Commonly known as “Brittle Bone” disease affects about one in 15,000 people. The outcomes from the disease depend on the type of OI they have.  The condition has been described long into history. The term “osteogenesis imperfecta” came to use in 1895 and means imperfect bone formation. A genetic disorder directly affecting the skeletal system and connective tissue in the body. In all types of Osteogenesis Imperfecta, the characterised symptoms vary widely from case to case, even within families. Symptoms can include, severe bone deformities – white/blue in the white of the eye – scoliosis – delayed motor skills.


Often some people affected with the disease may not experience any or little bone fractures or breaks and other individuals can experience multiple severe breaks with little apparent cause. In most instances, osteogenesis imperfecta types I, II, and IV are inherited. And some cases of osteogenesis imperfecta type II occur without any previous family history of the genetic disorder.


In relation to therapy, exercise and physical therapy programs have been proven highly beneficial in strengthening the surrounding muscles around the bones, increasing their weight bearing capacity, density and reducing the chance of fracture. Physical therapy aims to maintain functioning in as many aspects of life as possible. A usual program combines muscle strengthening with aerobic conditioning. Many children with Osteogenesis Imperfecta have delayed motor skills because their muscles are so weak. A physical rehab program can include strengthening of deltoids, biceps, and important lower muscles, such as the glutes, and trunk extensors. Strengthening these muscles can assist them in lifting their arms and legs and get around independently.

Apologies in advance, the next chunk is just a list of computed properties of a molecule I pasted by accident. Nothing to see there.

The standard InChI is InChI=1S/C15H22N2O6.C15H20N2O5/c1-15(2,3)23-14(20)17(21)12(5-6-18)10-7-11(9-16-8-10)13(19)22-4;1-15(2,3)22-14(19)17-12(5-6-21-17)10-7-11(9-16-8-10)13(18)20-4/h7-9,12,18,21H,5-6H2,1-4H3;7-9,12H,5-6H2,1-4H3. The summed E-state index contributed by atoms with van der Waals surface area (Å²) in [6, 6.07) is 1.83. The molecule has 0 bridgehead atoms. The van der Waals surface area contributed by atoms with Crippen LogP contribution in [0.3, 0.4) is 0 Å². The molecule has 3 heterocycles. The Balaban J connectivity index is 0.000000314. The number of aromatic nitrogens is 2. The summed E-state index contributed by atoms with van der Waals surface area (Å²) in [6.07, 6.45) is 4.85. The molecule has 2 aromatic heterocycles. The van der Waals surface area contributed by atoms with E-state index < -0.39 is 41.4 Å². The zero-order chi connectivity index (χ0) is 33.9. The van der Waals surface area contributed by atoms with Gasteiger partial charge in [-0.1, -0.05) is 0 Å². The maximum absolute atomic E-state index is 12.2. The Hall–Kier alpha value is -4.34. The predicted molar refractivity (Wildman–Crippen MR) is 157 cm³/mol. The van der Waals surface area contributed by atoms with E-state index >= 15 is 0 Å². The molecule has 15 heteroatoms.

Physical exercise where there is little to no impact on the joints and minimal stress on the bones including EFX training where the body is put under cardiovascular – strength and resistance styled training can not only benefit and improve the effects of osteogenesis imperfecta, it can aid in giving people affected with the disease a better quality of life. Common among people affected with OI is the use of Physiotherapy used to strengthen muscles and improve motility in a gentle manner, while minimizing the risk of fracture. This often involves hydrotherapy, light resistance exercises, and the use of support cushions to improve posture. Individuals are encouraged to change positions regularly throughout the day to balance the muscles being used and the bones under pressure.



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